In 1948, the Port of Newport sank two flat-bottom concrete ships in Yaquina Bay to serve as wharves for cargo handling. Over the past 30 years, one of the hulls has moved about 3 ft toward the bay, resulting in settlement and structural damage behind the wharf. In 2000, GRI conducted a geotechnical investigation to identify the conditions causing movement of the hull and evaluate whether the movement was occurring at the subgrade-ship interface or whether there was a deep-seated failure occurring in the marine sedimentary rock. The investigation included a site reconnaissance, exploratory borings, installation and monitoring of instrumentation, laboratory testing of soil samples, and engineering analyses. A boring was advanced through the center of the ship and one in the backfill behind the ship. An inclinometer casing and two vibrating-wire piezometers were grouted into each boring. Vibrating-wire tiltmeters were installed on the deck of the ship. An in-place vibrating-wire inclinometer was installed in the boring that penetrated the ship’s hull, and a vibrating-wire tide gage provided real-time data to compare with observed piezometer and tiltmeter data. The instruments were connected to data loggers. The field data were used to develop and calibrate a stability model for various failure mechanisms (sliding and rocking). In 2007 and 2008, GRI developed geotechnical recommendations to assist in the renovation of the existing dock structures at Berths 1 and 2 that include the sunken ships. The design team implemented a phased approach for selecting a preferred renovation solution. The alternatives varied from complete removal of the unstable ship to construction of a new dock to strengthening of the sunken ships. The chosen alternative to stabilize the at-risk ship and dock consisted of constructing a new tied-back retaining wall in front of the ship. GRI worked closely with the design team and owner to provide the geotechnical information needed during the decision process. As part of the most recent phase of work on this project, GRI drilled and sampled numerous subsurface explorations on the site and provided recommendations for feasible foundation types, including allowable bearing capacity and settlements for spread footing foundations; driven pile foundations; and shallow foundations in conjunction with ground improvement. Geotechnical criteria have been provided for design of cut and fill slopes on land, at the waterfront, and submerged slopes; design lateral earth pressures on retaining walls; and surface and subsurface drainage. All recommendations have addressed seismic design and loading considerations. Due to risk of liquefaction at the site, GRI provided ground improvement recommendations on the landside portion of the site.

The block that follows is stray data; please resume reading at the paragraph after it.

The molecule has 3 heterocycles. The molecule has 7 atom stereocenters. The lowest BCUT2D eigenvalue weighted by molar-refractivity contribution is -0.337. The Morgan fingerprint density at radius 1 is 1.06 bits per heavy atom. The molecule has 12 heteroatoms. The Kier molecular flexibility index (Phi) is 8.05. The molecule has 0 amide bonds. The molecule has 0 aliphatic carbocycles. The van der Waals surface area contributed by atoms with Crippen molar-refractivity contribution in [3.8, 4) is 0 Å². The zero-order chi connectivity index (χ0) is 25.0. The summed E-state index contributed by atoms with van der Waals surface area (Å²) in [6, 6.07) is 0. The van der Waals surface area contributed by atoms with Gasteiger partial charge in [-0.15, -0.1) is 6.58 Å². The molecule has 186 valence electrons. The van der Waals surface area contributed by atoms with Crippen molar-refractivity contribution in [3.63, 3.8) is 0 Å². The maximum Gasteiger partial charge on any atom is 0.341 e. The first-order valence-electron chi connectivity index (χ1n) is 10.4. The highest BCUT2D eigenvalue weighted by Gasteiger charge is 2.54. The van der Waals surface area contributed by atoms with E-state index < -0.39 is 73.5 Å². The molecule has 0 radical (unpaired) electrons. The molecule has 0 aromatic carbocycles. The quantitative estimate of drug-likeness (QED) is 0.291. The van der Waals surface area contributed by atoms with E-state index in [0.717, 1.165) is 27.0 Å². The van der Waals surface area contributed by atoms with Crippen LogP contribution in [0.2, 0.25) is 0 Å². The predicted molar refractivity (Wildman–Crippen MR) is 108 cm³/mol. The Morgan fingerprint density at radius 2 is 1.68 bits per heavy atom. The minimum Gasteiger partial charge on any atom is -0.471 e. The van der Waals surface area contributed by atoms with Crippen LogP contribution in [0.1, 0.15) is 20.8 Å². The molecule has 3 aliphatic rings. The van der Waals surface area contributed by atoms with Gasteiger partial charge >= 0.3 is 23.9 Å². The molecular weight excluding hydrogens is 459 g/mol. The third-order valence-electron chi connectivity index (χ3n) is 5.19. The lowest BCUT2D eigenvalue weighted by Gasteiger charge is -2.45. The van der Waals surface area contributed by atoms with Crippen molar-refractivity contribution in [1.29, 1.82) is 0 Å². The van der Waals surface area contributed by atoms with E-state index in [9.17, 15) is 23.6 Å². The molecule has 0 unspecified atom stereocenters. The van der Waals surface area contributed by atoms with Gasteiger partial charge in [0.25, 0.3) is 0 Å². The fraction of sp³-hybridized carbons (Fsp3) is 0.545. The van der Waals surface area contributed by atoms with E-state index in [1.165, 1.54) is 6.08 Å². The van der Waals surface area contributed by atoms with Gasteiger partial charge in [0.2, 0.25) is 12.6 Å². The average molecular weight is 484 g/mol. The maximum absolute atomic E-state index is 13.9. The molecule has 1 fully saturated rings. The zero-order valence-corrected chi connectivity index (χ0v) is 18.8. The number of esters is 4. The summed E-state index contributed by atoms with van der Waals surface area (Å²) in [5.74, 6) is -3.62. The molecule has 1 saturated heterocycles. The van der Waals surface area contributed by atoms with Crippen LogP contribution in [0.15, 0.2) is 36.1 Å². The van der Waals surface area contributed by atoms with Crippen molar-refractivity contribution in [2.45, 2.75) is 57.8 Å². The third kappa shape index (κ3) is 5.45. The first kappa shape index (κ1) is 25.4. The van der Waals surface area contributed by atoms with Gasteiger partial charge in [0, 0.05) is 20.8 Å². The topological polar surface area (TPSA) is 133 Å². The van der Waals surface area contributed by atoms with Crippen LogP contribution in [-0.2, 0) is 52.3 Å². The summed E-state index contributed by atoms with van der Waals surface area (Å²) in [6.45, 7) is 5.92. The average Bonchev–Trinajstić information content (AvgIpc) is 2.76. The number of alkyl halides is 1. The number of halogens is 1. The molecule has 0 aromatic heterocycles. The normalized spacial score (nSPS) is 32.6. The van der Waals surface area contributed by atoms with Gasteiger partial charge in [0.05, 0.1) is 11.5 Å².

In January 2014, ACEC-Oregon recognized GRI and KPFF Consulting Engineers with a 2014 Grand Award for Engineering Excellence in the Transportation – Marine/Ports category for the Port of Newport International Terminal project. The American Council of Engineering Companies’ (ACEC) Engineering Excellence Awards is an annual design competition that recognizes engineering achievements that demonstrate the highest degree of merit and ingenuity. Recognition is given at three levels: Honor Award, Grand Award, and Project of the Year.